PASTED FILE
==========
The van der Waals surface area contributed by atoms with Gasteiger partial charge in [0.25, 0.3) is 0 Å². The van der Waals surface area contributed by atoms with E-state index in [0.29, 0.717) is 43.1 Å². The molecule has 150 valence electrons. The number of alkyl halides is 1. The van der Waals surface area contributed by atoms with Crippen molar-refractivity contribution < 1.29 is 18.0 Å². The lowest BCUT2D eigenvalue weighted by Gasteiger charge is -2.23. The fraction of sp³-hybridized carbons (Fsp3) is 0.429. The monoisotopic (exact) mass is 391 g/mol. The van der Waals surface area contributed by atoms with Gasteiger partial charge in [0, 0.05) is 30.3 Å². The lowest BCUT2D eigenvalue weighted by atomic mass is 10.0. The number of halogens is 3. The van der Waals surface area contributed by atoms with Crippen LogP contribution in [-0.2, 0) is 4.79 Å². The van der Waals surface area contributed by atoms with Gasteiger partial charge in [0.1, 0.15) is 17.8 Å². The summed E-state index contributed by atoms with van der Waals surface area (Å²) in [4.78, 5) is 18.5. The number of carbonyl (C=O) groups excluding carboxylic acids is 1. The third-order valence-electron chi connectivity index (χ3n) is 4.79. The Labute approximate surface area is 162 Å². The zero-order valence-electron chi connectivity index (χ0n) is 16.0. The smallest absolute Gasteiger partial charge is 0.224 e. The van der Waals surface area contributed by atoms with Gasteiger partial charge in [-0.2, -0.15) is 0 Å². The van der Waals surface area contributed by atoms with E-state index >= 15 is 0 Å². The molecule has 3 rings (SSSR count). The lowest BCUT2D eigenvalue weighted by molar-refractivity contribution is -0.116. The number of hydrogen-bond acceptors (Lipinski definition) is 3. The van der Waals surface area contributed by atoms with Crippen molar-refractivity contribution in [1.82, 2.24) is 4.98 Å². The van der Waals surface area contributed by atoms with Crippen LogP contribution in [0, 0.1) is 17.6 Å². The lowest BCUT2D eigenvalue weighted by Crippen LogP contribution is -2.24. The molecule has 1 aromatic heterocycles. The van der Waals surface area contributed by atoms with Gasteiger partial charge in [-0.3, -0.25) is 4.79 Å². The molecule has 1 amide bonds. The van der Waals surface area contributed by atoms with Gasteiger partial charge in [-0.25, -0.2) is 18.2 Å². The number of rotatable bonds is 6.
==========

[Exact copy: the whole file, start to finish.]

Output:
The van der Waals surface area contributed by atoms with Gasteiger partial charge in [0.25, 0.3) is 0 Å². The van der Waals surface area contributed by atoms with E-state index in [0.29, 0.717) is 43.1 Å². The molecule has 150 valence electrons. The number of alkyl halides is 1. The van der Waals surface area contributed by atoms with Crippen molar-refractivity contribution < 1.29 is 18.0 Å². The lowest BCUT2D eigenvalue weighted by Gasteiger charge is -2.23. The fraction of sp³-hybridized carbons (Fsp3) is 0.429. The monoisotopic (exact) mass is 391 g/mol. The van der Waals surface area contributed by atoms with Gasteiger partial charge in [0, 0.05) is 30.3 Å². The lowest BCUT2D eigenvalue weighted by atomic mass is 10.0. The number of halogens is 3. The van der Waals surface area contributed by atoms with Crippen LogP contribution in [-0.2, 0) is 4.79 Å². The van der Waals surface area contributed by atoms with Gasteiger partial charge in [0.1, 0.15) is 17.8 Å². The summed E-state index contributed by atoms with van der Waals surface area (Å²) in [4.78, 5) is 18.5. The number of carbonyl (C=O) groups excluding carboxylic acids is 1. The third-order valence-electron chi connectivity index (χ3n) is 4.79. The Labute approximate surface area is 162 Å². The zero-order valence-electron chi connectivity index (χ0n) is 16.0. The smallest absolute Gasteiger partial charge is 0.224 e. The van der Waals surface area contributed by atoms with Gasteiger partial charge in [-0.2, -0.15) is 0 Å². The van der Waals surface area contributed by atoms with E-state index >= 15 is 0 Å². The molecule has 3 rings (SSSR count). The lowest BCUT2D eigenvalue weighted by molar-refractivity contribution is -0.116. The number of hydrogen-bond acceptors (Lipinski definition) is 3. The van der Waals surface area contributed by atoms with Crippen molar-refractivity contribution in [1.82, 2.24) is 4.98 Å². The van der Waals surface area contributed by atoms with Crippen LogP contribution in [0, 0.1) is 17.6 Å². The lowest BCUT2D eigenvalue weighted by Crippen LogP contribution is -2.24. The molecule has 1 aromatic heterocycles. The van der Waals surface area contributed by atoms with Gasteiger partial charge in [-0.3, -0.25) is 4.79 Å². The molecule has 1 amide bonds. The van der Waals surface area contributed by atoms with Gasteiger partial charge in [-0.25, -0.2) is 18.2 Å². The number of rotatable bonds is 6.